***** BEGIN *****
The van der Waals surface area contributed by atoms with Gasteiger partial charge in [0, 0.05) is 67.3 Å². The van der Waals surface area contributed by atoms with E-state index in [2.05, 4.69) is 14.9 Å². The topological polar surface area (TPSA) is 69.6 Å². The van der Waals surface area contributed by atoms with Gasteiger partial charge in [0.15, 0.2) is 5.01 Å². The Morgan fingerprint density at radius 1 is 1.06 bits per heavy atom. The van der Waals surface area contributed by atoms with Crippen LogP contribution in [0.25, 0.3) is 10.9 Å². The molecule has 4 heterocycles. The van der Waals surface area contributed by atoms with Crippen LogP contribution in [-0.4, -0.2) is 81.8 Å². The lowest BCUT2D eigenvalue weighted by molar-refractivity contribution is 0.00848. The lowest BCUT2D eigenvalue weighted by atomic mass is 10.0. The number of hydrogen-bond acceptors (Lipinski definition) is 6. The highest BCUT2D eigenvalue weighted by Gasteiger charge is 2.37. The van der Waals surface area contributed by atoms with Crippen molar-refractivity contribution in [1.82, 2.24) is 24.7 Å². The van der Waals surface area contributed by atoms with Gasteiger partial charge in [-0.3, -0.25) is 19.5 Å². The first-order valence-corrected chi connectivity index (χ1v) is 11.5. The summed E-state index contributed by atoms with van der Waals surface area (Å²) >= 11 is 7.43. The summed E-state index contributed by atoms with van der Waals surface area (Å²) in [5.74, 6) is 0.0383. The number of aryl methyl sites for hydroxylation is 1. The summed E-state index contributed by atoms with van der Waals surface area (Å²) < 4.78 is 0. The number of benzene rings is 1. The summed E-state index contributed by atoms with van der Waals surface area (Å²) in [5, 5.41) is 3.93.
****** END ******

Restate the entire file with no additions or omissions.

The van der Waals surface area contributed by atoms with Gasteiger partial charge in [0, 0.05) is 67.3 Å². The van der Waals surface area contributed by atoms with E-state index in [2.05, 4.69) is 14.9 Å². The topological polar surface area (TPSA) is 69.6 Å². The van der Waals surface area contributed by atoms with Gasteiger partial charge in [0.15, 0.2) is 5.01 Å². The Morgan fingerprint density at radius 1 is 1.06 bits per heavy atom. The van der Waals surface area contributed by atoms with Crippen LogP contribution in [0.25, 0.3) is 10.9 Å². The molecule has 4 heterocycles. The van der Waals surface area contributed by atoms with Crippen LogP contribution in [-0.4, -0.2) is 81.8 Å². The lowest BCUT2D eigenvalue weighted by molar-refractivity contribution is 0.00848. The lowest BCUT2D eigenvalue weighted by atomic mass is 10.0. The number of hydrogen-bond acceptors (Lipinski definition) is 6. The highest BCUT2D eigenvalue weighted by Gasteiger charge is 2.37. The van der Waals surface area contributed by atoms with Crippen molar-refractivity contribution in [1.82, 2.24) is 24.7 Å². The van der Waals surface area contributed by atoms with Gasteiger partial charge in [-0.3, -0.25) is 19.5 Å². The first-order valence-corrected chi connectivity index (χ1v) is 11.5. The summed E-state index contributed by atoms with van der Waals surface area (Å²) >= 11 is 7.43. The summed E-state index contributed by atoms with van der Waals surface area (Å²) in [5.74, 6) is 0.0383. The number of aryl methyl sites for hydroxylation is 1. The summed E-state index contributed by atoms with van der Waals surface area (Å²) < 4.78 is 0. The number of benzene rings is 1. The summed E-state index contributed by atoms with van der Waals surface area (Å²) in [5, 5.41) is 3.93.